Bryan Anthony – Look at me Now
What Goes Around
(ECM – 2002)
by Demetrius Patterson
It can be a slippery slope to walk, but bassist Dave Holland has managed to balance a unique style in his artistry that few other musicians can claim. His style finds parity between chaos and melodic order. He has fine-tuned this niche in the jazz idiom for more than 40 years. You can hear that “Holland thing”, if you will, on many of his recordings throughout his lustrous career. One of the best ways to ascertain Holland’s unique vibration within the jazz genre is to listen to his contributions on the Miles Davis masterpiece, “Bitches Brew.” It’s on that recording of organized chaos that Holland shows his tenacity for being a melodic anchor. Now more than 30 years later since that pivotal recording, London-born Holland once again displays his technique as a unique bassist, and even more so as a leader, on the brilliant “Dave Holland Big Band: What Goes Around.”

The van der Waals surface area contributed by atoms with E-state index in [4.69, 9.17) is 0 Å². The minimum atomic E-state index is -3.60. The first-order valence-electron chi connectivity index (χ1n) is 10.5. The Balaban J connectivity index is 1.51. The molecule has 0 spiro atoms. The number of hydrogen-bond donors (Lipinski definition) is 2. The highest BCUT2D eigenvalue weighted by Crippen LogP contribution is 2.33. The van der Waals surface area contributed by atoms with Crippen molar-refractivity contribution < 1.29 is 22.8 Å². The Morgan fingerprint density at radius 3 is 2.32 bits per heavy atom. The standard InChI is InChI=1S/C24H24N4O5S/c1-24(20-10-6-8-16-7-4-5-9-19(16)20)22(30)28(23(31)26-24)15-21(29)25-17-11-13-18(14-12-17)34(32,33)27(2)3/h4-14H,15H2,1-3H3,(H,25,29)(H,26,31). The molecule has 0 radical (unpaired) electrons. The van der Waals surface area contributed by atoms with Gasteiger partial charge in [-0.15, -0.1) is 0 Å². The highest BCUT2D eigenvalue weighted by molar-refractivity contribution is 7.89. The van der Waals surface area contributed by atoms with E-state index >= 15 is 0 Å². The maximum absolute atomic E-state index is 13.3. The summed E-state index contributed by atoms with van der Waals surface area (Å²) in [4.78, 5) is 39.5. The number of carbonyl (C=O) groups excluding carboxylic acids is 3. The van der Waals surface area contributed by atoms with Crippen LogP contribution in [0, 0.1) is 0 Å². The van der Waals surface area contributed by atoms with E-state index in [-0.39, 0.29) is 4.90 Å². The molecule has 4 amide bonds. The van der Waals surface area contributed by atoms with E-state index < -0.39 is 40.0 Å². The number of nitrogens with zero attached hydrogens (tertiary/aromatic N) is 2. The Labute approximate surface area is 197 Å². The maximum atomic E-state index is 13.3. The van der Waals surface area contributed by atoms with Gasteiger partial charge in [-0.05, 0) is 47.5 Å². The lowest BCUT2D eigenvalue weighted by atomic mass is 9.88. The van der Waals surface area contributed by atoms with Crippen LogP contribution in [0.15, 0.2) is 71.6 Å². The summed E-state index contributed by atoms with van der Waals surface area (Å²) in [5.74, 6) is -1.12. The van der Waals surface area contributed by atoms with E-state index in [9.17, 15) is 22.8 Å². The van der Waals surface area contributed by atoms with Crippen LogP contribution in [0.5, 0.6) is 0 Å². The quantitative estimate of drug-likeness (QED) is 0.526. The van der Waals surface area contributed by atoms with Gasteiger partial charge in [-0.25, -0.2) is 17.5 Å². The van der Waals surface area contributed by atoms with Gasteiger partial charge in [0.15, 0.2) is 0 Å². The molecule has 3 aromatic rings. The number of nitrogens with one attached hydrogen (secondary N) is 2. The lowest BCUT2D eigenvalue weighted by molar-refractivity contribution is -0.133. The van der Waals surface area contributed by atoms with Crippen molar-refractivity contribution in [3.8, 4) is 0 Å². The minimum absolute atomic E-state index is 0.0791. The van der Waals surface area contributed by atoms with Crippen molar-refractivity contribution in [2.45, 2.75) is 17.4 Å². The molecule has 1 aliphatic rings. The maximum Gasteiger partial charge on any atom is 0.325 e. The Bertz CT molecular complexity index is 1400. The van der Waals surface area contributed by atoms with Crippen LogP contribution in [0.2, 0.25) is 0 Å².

What goes around your turntable or CD player are seven lengthy, yet fluid compositions that swing ferociously, occasionally threatening to go outside. Although a 13-piece big band ensemble, Holland’s group maintains cohesion that gives the music a more robust sound rather than that of a huge orchestration. Band members consist of the usual suspects from Holland’s smaller group, such as Robin Eubanks, trombones; Chris Potter, tenor saxophone; Steve Nelson, vibes; and Billy Kilson, drums.
Adding to the rich excursions are Andre Hayward and Josh Roseman on trombones; Earl Gardner, Alex Sipiagin and Duane Eubanks on trumpets and flugelhorns; Antonio Hart on flute and alto saxophone; Mark Gross on alto saxophone: and Gary Smulyan on baritone saxophone. Holland states in the liner notes of this album that his hope is to pay homage to some of his big band heroes such as Duke Ellington and Charles Mingus.
“One of my role models was the Ellington band, and the way Ellington and Strayhorn wrote for their particular musicians. I wanted the music to be settings for improvisers, not just an excuse for my own writing, and this led me to combine improvisation and written parts. Flexibility has been built into the music, so we can change it from night to night. The idea, as in the music of Ellington-Strayhorn and Charles Mingus, is that it can be difficult to tell where writing and improvising diverge….” Holland states in the album’s notes.
The artistry on “What Goes Around” is a testament that instructions from jazz masters of the past have shaped the strong foundation for a new big band jazz leader in this century.